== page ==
‘Painstaking Progress’ revisited

 

sunset over the ocean

‘Painstaking Progress’ is another of my stories, like ‘Art and the Mermaid’, that was first published in Quadrant Magazine. It shows the difficulties of the writing process for the narrator as she tries to make sense of  her family history and agonizes about the relationship with her young lover.

Painstaking Progress

by Libby Sommer

I’m imagining a cloudy autumn morning.  There’s a room.  Half office, half bedroom.  Not too large and not too small.  The windows of the room face east and look out towards the ocean across the expanse of a green gully.

I picture a woman sitting on a bed with pillows behind her back.  The windows are open.  Perhaps it is Saturday morning.  On the bedside table is a mug of tea and a photograph of the woman’s daughter on her wedding day.

The wind begins to stir the big trees outside and the morning haze is beginning to move and for a short moment the sun lightens the carpet and heavy dark wood furniture.  The shadows of the curtains’ curves darken the floor, almost invisible to the woman on the bed.   The morning sun lightens the CD player, the alarm clock, the piles of books stacked on the revolving Victorian bookcase.

She looks out at the water and at the triangle of beach.  Sometimes it seems that nothing much changes out there, although on some days the waves break close to shore and at other times further out to sea.  She can see it all from the bed, even at night time.  The bed faces the beach and the ocean, and so does the desk.  The room is like standing at the rail of a ship.

On the radio:  ‘Waves, to me, are a reason to live,’ says the surfer.  ‘When you see the roar, the jaws, there is nothing that touches it on the face of the earth.’

In June the twilight begins in the afternoon.  The days close in on me, here in

this room.  The infinite possibilities in the sky and the sea and the possibility of nothing.

What is this writing life?  It tears me to pieces every day.

Continue reading

Fortnightly Story: Helen

Villefranche sur Mer

Although she loved her nieces and nephews, it was when she turned thirty-nine that driving young children around in her car seemed to make her nervous—a tightening in the stomach.  “Aunty Helen, would you like to take Naomi to see The Muppets?  Are you free?”  Always these requests from one of her sisters looking tired and desperate—one of her younger siblings, they used to be so close—and Helen would force herself to make the effort to be the good aunty.  The responsibility of passengers in her car always made her anxious.  She was anxious about one thing or the other most of the time, but wanted to appear selfless and generous-spirited.  Her availability, or non-availability, was noted, itemised, either in her favour, or against her.  She didn’t want to be labelled self-obsessed.  She had entered an era when the nicest thing a person could say to her was, “You’re a fabulous aunty.  The kids love you.”  Continue reading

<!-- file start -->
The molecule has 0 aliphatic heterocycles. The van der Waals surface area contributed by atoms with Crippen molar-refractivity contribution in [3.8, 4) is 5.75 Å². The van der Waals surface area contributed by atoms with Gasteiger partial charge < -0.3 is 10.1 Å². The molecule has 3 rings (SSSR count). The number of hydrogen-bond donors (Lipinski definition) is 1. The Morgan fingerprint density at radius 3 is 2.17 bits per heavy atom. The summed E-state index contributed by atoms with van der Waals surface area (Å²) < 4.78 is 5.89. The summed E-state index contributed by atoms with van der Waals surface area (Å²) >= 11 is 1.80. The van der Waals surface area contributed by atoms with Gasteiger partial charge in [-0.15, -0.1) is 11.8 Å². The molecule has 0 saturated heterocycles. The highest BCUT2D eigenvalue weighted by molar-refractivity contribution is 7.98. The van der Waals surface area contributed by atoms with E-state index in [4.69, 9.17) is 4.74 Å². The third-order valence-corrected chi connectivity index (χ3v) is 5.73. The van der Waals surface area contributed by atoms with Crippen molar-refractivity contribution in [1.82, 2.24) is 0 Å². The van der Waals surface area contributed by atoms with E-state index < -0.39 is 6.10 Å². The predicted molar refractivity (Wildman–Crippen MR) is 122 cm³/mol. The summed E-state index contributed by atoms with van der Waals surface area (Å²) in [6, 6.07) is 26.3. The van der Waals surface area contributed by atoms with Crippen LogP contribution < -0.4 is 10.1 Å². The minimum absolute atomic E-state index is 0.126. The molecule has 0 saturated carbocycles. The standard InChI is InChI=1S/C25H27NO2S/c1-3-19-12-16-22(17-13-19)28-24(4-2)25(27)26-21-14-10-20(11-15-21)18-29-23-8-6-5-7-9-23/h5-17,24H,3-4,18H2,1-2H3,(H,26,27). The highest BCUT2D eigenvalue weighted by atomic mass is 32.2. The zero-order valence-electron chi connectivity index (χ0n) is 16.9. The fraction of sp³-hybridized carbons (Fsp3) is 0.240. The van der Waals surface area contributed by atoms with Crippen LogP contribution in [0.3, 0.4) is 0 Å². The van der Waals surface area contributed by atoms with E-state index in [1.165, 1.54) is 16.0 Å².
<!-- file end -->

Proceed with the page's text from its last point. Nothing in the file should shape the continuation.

Fortnightly Story: Tom

man in black wetsuit riding a wave

May Ling steps across the skipping rope.  I’m waiting for her with her baby brother, outside the school hall, but she hasn’t seen me yet.   Every Thursday when she finishes her Hip Hop class I hang about with the other mothers and grandmothers and carers.  It’s a routine I enjoy—walking up here with the baby in the stroller and then chatting with May Ling as we walk home. Continue reading

Fortnightly Story: Mother

an adult and two children walking along a beach

The day is softening into night, my desk in shadow as the sun moves behind the building.  Birds hover in the trees as the wind blows across the surface of the sea.  It’s hard to know which way to go.  Every day I fear that I can’t do it.  So I’m watching as it gets dark.

Tonight I’m thinking about the saddest bits.  Thinking, for example, that the night was alight with thunder.  Lightening cracked the sky.  Just a flash and then darkness again.

That I loved him, and sometimes he loved me too. Continue reading

Fortnightly Story: Michael

black and white photo of the back of a man as he stares into distance

He’s waiting at the bottom of the ramp, just inside the steel fence that cordons off the entry to the station.  He said to give him a ring from her mobile when the train passed Gosford.  She quickens her pace, adjusts the overnight bag on her shoulder. She is close enough to see the soft fold of his graying hair, the clear smooth glow of his skin.  In his white socks and slip-on loafers he looks very English. Continue reading

Passions

colourful book spines on book shelves

Every once in a while, when I’m scratching around for something new to write, I make a list of the things I obsess about.  Thankfully, some of them change over time, but there are always new ones to fill the gap.

It’s true that writers write about what they think about most of the time.  Things they can’t let go: things that plague them; stories they carry around in their heads waiting to be heard. Continue reading